Adam Cotterell / Boise State Public Radio

Boise’s Glenbrook Apartments made headlines two months ago when its tenants received eviction notices. Owners wanted to renovate and raise rents and they wanted everyone out in order to do that. This was the most dramatic instance, but people all over the Treasure Valley are being forced out of their homes due to rent hikes.

thinkpanama / Flickr

A two-day conference that starts Tuesday in Boise will address everything from housing trends to homelessness. The Idaho Housing and Finance Association’s Conference on Housing and Economic Development is the largest of its kind in Idaho.

Adam Cotterell / Boise State Public Radio

The neighborhood known as the Waterfront District is a game changer for Garden City. It was the first high-end housing built in the historically poor, southeast section of town. It’s the development that kicked off, what many people believe is inevitable gentrification.

Jimmy Emerson DVM / Flickr Creative Commons

The Intermountain Fair Housing Council (IFHC) is investigating alleged discrimination by Pocatello landlords. An article last month in the Idaho State Journal newspaper quoted multiple Pocatello landlords saying they charge higher deposits and advanced rent to Idaho State University students from Middle Eastern countries.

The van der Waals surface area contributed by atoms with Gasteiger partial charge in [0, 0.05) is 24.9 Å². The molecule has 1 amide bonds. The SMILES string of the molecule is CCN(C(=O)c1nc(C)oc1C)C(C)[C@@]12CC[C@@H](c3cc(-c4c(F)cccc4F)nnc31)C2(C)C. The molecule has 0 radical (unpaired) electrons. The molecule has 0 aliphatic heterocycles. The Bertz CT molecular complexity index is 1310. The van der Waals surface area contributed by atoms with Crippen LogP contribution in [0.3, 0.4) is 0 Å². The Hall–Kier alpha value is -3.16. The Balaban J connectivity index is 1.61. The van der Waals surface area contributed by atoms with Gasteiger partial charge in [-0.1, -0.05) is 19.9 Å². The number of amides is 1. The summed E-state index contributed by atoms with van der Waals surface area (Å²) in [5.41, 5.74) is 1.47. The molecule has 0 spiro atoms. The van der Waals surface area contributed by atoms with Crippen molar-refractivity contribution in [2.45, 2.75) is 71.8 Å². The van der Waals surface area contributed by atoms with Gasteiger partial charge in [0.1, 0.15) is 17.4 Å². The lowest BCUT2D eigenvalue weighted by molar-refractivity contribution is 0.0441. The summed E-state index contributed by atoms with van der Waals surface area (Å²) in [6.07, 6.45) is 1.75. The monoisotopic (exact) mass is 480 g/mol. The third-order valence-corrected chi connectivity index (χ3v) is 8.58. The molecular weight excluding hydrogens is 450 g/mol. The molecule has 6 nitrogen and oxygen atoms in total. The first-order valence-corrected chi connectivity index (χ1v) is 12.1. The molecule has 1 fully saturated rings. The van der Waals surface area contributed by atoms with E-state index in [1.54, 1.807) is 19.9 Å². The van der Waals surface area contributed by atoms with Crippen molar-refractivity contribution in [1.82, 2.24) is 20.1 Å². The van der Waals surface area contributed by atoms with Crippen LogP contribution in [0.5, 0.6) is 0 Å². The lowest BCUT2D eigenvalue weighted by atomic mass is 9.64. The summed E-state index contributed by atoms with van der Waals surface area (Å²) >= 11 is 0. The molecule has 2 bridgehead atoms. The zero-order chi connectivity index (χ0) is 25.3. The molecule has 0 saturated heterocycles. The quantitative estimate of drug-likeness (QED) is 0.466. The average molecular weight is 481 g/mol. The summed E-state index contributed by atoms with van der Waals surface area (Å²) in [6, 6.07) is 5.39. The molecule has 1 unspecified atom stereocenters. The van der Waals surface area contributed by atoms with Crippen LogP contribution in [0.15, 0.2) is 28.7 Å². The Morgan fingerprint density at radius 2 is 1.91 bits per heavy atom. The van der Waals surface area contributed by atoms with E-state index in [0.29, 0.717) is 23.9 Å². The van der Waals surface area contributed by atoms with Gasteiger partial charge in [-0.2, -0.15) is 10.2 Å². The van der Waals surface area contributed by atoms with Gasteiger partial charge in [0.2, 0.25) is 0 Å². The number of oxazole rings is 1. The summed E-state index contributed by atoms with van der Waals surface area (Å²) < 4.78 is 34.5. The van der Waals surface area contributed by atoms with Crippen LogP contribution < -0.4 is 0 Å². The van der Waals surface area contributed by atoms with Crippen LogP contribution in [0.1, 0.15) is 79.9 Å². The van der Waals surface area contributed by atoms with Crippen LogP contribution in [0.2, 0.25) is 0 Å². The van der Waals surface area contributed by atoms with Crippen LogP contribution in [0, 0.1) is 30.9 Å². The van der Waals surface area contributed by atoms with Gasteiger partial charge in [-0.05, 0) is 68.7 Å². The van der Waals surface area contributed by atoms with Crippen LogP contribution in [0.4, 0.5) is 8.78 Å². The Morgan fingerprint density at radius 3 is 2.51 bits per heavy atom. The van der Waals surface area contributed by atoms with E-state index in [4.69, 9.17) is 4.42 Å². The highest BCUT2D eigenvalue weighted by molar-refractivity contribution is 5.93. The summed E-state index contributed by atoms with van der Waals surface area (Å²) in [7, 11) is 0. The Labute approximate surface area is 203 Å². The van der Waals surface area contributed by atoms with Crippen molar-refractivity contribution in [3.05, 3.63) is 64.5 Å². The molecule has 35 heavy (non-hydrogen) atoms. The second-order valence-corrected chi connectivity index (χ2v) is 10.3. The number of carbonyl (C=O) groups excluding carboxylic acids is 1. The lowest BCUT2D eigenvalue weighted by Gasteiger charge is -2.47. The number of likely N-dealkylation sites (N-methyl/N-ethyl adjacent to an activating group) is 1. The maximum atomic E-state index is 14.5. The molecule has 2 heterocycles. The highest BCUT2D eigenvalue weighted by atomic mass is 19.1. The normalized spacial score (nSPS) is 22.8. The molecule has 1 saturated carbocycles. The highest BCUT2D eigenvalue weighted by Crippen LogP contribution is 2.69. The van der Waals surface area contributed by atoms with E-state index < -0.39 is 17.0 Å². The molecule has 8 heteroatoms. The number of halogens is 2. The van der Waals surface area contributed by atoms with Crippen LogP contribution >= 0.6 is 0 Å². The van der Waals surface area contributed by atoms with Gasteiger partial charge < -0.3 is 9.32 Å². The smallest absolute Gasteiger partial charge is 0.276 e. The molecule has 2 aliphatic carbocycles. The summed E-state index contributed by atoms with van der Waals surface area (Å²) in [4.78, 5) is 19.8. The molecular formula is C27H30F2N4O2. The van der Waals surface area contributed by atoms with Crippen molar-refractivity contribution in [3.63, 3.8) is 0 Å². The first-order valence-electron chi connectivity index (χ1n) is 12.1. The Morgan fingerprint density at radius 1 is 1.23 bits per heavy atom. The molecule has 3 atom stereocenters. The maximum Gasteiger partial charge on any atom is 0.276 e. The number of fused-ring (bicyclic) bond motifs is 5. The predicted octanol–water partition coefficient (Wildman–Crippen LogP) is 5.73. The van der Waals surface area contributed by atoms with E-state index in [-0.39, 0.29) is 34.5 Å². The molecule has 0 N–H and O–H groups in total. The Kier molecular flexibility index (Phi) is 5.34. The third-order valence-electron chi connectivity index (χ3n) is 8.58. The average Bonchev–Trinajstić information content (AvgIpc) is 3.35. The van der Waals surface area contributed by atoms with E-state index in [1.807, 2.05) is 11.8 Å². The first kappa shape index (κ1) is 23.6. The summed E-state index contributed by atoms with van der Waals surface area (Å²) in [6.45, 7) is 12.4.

Adam Cotterell / Boise State Public Radio

There were a lot more places to live in Idaho last year than there were the year before, according to a report from the U.S. Census Bureau. There were 685,099 housing units in Idaho in 2014. To the census, a housing unit is most anywhere people live; houses, mobile homes, apartments large or small. 

The number of Idaho units went up by more than 6,000 between July 2013 and July 2014. That was the biggest increase the state had seen in several years.

Adam Cotterell / Boise State Public Radio

Garden City has long been known for mobile home parks and poverty. But with more than three miles of underused riverfront property, developers have become interested in Garden City's poorest area. High-end houses are now being built next to mobile homes.